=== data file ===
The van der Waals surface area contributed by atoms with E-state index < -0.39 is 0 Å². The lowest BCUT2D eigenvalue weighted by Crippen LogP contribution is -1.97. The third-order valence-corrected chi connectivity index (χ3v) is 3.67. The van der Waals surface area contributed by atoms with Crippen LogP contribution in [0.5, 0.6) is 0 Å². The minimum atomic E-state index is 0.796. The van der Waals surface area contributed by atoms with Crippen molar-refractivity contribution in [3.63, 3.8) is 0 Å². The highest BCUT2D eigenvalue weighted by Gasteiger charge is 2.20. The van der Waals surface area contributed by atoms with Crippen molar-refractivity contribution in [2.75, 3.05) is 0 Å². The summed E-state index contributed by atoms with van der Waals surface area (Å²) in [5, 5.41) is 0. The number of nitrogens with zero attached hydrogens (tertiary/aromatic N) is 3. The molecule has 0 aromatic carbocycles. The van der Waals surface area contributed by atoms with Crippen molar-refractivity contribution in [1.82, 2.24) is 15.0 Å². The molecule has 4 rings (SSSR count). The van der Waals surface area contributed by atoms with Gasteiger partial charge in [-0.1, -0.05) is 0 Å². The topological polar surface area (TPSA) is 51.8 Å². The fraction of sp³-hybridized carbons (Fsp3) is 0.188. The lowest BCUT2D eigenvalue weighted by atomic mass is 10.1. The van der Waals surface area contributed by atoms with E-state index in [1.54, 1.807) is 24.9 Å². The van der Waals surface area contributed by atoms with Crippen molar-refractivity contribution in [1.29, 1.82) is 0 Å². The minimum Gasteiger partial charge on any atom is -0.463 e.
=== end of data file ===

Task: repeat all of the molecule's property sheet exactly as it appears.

The van der Waals surface area contributed by atoms with E-state index < -0.39 is 0 Å². The lowest BCUT2D eigenvalue weighted by Crippen LogP contribution is -1.97. The third-order valence-corrected chi connectivity index (χ3v) is 3.67. The van der Waals surface area contributed by atoms with Crippen LogP contribution in [0.5, 0.6) is 0 Å². The minimum atomic E-state index is 0.796. The van der Waals surface area contributed by atoms with Crippen molar-refractivity contribution in [3.63, 3.8) is 0 Å². The highest BCUT2D eigenvalue weighted by Gasteiger charge is 2.20. The van der Waals surface area contributed by atoms with Crippen molar-refractivity contribution in [2.75, 3.05) is 0 Å². The summed E-state index contributed by atoms with van der Waals surface area (Å²) in [5, 5.41) is 0. The number of nitrogens with zero attached hydrogens (tertiary/aromatic N) is 3. The molecule has 0 aromatic carbocycles. The van der Waals surface area contributed by atoms with Crippen molar-refractivity contribution in [1.82, 2.24) is 15.0 Å². The molecule has 4 rings (SSSR count). The van der Waals surface area contributed by atoms with Gasteiger partial charge in [-0.1, -0.05) is 0 Å². The topological polar surface area (TPSA) is 51.8 Å². The fraction of sp³-hybridized carbons (Fsp3) is 0.188. The lowest BCUT2D eigenvalue weighted by atomic mass is 10.1. The van der Waals surface area contributed by atoms with E-state index in [1.54, 1.807) is 24.9 Å². The van der Waals surface area contributed by atoms with Crippen molar-refractivity contribution in [1.29, 1.82) is 0 Å². The minimum Gasteiger partial charge on any atom is -0.463 e.